The two black boxes retrieved from last month’s deadly plane crash in Havana, along with several officials from Cuba, are now in Washington D.C., where the boxes will be analyzed at the National Transportation Safety Board’s recorder lab, the Miami Herald reports. The boxes are in good condition, and should provide a voice recording of the cockpit. Despite strained relations, technical cooperation between the U.S. and Cuba continues in many areas, including civil aviation. Moreover, the Miami Herald reports, the U.S. and Cuba are both members of the United Nations International Civil Aviation Organization, which provides a framework for cooperation. 112 people died in the May 18 plane crash; the sole survivor is conscious, but remains in very serious condition in a hospital in Havana.
Former President Raúl Castro was appointed to head the commission which will, along with input from the Cuban people, draft an updated version of Cuba’s constitution in July, reports Reuters. As we reported last week, expected revisions include bringing the constitution up to date with today’s more open economy and increased private business ownership, and advances for LGBTQ rights as spearheaded by Mariela Castro. It may also address presidential term and age limits, worker cooperatives, and the role of Cuba’s parliament. According to Reuters, during the extraordinary session last Saturday, President Díaz-Canel told the national assembly, “As I said when I took this office last April 19, comrade and army general Raúl Castro Ruz will lead the major decisions on the present and future of the nation.”
CUBA’S FOREIGN RELATIONS
Cuba and Vietnam signed trade agreements on June 4 that will increase commercial and economic collaboration in the areas of investment, tourism, and imports, reports Prensa Latina. The meeting was held in Havana, where the Vietnamese chairman of the Central Committee of the Communist Party, Nguyen Thanh Phong engaged with Cuba’s Center for the Promotion of Trade and Foreign Investment. Both countries agreed to support and promote each others’ products in their national markets. Nguyen Thanh “expressed the commitment of the government of the city of Ho Chi Minh to create favorable conditions to help the city’s businessmen to export, market and invest in Cuban territory,” according to Prensa Latina. The trade agreements come after a declaration issued last March stating that the countries intended to strengthen ties in trade and commerce. Cuba has also recently signed agreements with the EU, Russia, and has looked into agricultural cooperation with Belarus.
On June 1, representatives from Member States of the Caribbean Community (CARICOM), along with representatives from Puerto Rico, met in Havana to discuss climate change, reports Prensa Latina. The delegates discussed the imperative of scientific progress in the formation of sustainable development practices, as well as “the building of resilient societies through the links between research, disaster risk reduction and climate change adaptation in the Caribbean.” Cuba’s implementation plan includes the restoration and conservation of its beaches, efficient water use, and reforestation.
Taking the Wind out of the Sails, Collin Laverty, Temas
Writing for the most prominent magazine in Cuba focusing on social sciences and the humanities, Laverty suggests that the confusion surrounding President Trump’s policies toward Cuba has served as a deterrent to U.S. citizens who hoped to travel to the island, and that the administration’s reaction to the health incidents at its embassy has changed the U.S. perception of Cuba for the worse. His solution is to pursue engagement even more vigorously than in the past through direct, personal interaction between U.S. citizens and Cubans in the form of individual travelers as well as traveling sports teams, scholars, artists, doctors, and scientists.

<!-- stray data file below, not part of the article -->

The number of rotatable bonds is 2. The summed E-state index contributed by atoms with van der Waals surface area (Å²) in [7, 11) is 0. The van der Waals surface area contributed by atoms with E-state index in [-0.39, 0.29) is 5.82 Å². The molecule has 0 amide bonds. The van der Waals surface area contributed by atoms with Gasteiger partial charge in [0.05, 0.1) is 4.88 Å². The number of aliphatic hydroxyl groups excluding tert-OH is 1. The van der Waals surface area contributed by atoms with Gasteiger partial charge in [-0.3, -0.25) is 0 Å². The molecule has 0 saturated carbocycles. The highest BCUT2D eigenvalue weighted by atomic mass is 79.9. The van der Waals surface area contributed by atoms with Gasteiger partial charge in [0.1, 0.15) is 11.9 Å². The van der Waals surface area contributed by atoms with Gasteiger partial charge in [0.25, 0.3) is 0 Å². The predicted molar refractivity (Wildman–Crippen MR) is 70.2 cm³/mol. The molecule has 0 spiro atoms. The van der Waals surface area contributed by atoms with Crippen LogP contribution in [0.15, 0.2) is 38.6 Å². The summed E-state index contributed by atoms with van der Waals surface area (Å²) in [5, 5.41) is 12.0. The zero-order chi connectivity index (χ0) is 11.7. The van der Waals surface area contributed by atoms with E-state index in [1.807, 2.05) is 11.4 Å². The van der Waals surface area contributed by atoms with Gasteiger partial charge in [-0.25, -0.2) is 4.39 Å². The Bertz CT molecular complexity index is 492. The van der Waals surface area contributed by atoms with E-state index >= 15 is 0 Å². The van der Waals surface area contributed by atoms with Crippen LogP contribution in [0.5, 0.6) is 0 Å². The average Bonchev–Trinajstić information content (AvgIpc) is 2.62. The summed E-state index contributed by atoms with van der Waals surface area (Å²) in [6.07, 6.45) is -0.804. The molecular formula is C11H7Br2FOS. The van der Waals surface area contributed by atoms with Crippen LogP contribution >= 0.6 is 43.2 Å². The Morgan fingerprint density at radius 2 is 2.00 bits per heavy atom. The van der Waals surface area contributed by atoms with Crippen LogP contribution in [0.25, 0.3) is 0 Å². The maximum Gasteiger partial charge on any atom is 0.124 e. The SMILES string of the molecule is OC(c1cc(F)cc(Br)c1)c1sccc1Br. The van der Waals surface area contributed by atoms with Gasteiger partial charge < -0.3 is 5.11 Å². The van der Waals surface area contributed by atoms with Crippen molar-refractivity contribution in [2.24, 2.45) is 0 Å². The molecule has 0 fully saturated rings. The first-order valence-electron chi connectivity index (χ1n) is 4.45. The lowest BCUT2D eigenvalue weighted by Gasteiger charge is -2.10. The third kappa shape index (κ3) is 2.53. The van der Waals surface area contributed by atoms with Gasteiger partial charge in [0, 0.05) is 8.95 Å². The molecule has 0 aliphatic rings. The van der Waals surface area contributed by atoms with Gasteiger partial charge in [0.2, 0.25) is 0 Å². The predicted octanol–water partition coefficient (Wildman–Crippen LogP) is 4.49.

Witnessing the Obama Presidency from Start to Finish, George Packer, The New Yorker
Packer reviews the just-released novel by Ben Rhodes, former Deputy National Security Advisor to President Obama and principal architect of his Cuba policy, entitled The World As It Is: A Memoir of the Obama White House. He shares how Rhodes’ biographical account tells the story of the formation of his own identity with that of the former president’s. Rhodes not only acted as a sounding board and speechwriter for President Obama, but also worked on foreign policy issues such as restoring U.S.-Cuba relations.
Doctors from low income, marginalized communities receive free medical education in Cuba, Anakwa Dwamena, The New Yorker
Dwamena introduces readers to the Latin American School of Medicine (E.L.A.M.), founded by Cuba’s government in the 1990’s as a response to hurricane aftermath. ELAM offers international students from marginalized communities free medical education with the intent that they return their home community and continue to practice there. A number of the students, mostly black and latino students, are from the U.S., where their demographic represents six percent of medical school graduates each year, according to the article.
‘Still A Lot Of Love’: Arturo O’Farrill On Cuba-U.S. Artistic Relations, Marisa Arbona-Ruiz, NPR
Cuban pianist Arturo O’Farrill sits down to discuss U.S.-Cuba relations through art. He compares the policy changes under Trump to a divorce, but claims there is “still a lot of love” between the two countries, and discusses the need for U.S. travelers to continue to engage with the island despite greater travel restrictions. For the future, he hopes that their shared history in jazz music will bring the two countries closer, and that those in the U.S. will see Cuba for the modern, culturally and artistically rich country that it is, and not simply as a time capsule.
EVENTS IN WASHINGTON, D.C.
DC Jazz Festival and The Kennedy Center present: Chucho Valdés and Gonzalo Rubalcaba, June 15, The Kennedy Center
Pianists Chucho Valdés and Gonzalo Rubalcaba come together to present Trance, a “two-piano project” that joins together the well-known musicians, each representing his own generation of Cuban music. The performance will include pieces composed by both artists, and re-imagined versions of songs from a variety of different genres.
“Cuban Slugger,” an exhibition of Cuban artist Reynerio Tamayo, July 11-29, main lobby at Arena Stage at the Mead Center of American Theater
Just in time for the All Star game at Nationals Park in Washington D.C., the Rodriguez Collection and the Caribbean Educational and Baseball Foundation (CEBF) along with Arena Stage will come together to present a collection of over 35 pieces of art by Cuban artist Reynerio Tamayo. Tamayo is a hyper-realist painter and contemporary caricaturist whose work features politics, athletes, comic book heroes, notorious gangsters, and art historical icons. The exhibition is free and open to the public.